A compilation album of the major songs by Hideko Hirai, a Japanese female singer born in Tokyo in 1918, who had worked in the fields of children’s song and popular song during the early Shōwa period (before and during the war).
Recorded in 1928-1941. Released from Victor Entertainment in 2014 as a double-CD (51 tracks).
Though it is a reproduction of the original 78rpm record masters, the sound quality is good.
The CD1 consists of children’s songs and
Shōka (school songs) released in 1928-1934. The CD2 consists mainly of modern popular songs incorporating the elements of jazz, Hawaiian, Latin music (tango, rumba), and Tairiku Kayō (Chinese-style popular songs), and covers of Western music, which were released in 1937-1941. The CD2 includes wartime (home-front) popular songs too.
It is a valuable reissue in that the prewar/wartime songs sung by Hideko Hirai’s high-pitched, meltingly enchanting, and beautiful voice can be enjoyed in clear sound.
Most of the children’s songs in CD1, such as “Shojoji no Tanuki Bayashi (Raccoon Dogs Dancing at Shojoji Temple)” (1929), “Ano Machi Kono Machi (Towns, Here and There)” (1928), “Koganemushi (A Golden Beetle)” (1928), and “Usagi no Dance (Dancing Rabbit)” (1929), are written by Ujō Noguchi and composed by Shinpei Nakayama. Almost all of these tracks with Hirai are the first recordings of the songs.
“Chameko no Ichinichi (Chameko’s Day)” (1929) is an operetta for children written and composed by Kōka Sassa in 1913. The lyrics describe a day of an urban-dwelling girl in Taishō period (around the 1910s), in which elementary school girl Chameko gets up in the morning, has a breakfast, goes to school, takes lessons (arithmetic and reading aloud), and goes to see movies in the evening.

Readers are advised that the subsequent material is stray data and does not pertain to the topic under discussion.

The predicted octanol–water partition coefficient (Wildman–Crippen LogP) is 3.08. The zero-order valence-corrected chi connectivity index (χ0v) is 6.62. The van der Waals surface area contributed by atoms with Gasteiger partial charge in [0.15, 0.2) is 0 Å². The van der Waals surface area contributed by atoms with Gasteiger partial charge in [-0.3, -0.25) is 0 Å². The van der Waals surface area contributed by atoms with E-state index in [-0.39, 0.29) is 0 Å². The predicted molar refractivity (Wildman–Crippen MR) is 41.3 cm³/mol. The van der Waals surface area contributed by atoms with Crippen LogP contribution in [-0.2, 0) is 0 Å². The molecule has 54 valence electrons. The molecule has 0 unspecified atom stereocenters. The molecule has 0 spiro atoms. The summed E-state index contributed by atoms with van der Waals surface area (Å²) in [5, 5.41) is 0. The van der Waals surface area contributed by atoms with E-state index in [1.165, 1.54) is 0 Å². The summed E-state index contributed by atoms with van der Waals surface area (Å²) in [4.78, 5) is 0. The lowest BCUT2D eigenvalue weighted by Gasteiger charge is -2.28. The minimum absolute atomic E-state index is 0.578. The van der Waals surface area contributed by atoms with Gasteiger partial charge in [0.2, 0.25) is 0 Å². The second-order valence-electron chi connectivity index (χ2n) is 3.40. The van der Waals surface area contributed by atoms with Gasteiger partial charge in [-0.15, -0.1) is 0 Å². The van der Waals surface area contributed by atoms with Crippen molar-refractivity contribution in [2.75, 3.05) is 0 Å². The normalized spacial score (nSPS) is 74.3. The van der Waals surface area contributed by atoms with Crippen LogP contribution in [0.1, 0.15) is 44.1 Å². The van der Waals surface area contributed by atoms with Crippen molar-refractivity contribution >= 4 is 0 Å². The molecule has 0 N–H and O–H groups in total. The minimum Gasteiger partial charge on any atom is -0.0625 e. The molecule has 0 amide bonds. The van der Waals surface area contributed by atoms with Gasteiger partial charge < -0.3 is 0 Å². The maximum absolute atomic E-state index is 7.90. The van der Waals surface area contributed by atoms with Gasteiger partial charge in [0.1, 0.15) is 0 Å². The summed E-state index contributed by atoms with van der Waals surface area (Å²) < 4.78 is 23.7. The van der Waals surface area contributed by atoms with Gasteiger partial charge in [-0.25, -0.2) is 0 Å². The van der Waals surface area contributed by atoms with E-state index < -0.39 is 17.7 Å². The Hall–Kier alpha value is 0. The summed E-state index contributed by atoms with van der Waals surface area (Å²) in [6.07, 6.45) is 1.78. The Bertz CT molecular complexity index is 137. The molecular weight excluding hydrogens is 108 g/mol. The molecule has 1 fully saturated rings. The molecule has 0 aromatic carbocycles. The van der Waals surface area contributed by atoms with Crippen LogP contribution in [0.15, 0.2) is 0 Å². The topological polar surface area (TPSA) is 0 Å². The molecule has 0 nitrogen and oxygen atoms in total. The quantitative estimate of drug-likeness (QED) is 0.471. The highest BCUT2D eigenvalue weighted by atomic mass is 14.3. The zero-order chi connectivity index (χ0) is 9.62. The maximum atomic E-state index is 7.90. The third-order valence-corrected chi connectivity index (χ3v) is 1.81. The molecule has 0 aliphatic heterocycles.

This song had been released from 1919 to 1933 four times in Japan. The 1929 Hideko Hirai version became a smash hit. A short anime film was produced as a phonograph talkie (a film with synchronized sound from a record) using the Hirai version, and released in 1931.
In some CDs and DVDs, the part in which Chameko reads aloud in school is cut because it uses the word “izari”, a discriminatory term against the people who cannot walk on their legs, but this compilation album includes the uncut version.
“Tobacco-ya no Musume (A Girl of Cigar Store)” (a duet with Akira Kishii) is a novelty song hit released in 1937. It uses the melody of the traditional Christian hymn “Shall We Gather at the River?”.
“Kū-nyan Kawaiya (Pretty Girl)” (a duet with Akira Kishii. 1939) is a cover of the song “Chino Soy” by Xavier Cugat.
The Japanese cover of “The Wedding Of Mister Mickey Mouse” (1934), and “Shinsekai no Tabi (Journey to the New World)” (1940), which is a medley of American classical and traditional tunes, are interesting for that they reflect the fondness for American culture in Japan before the Pacific War.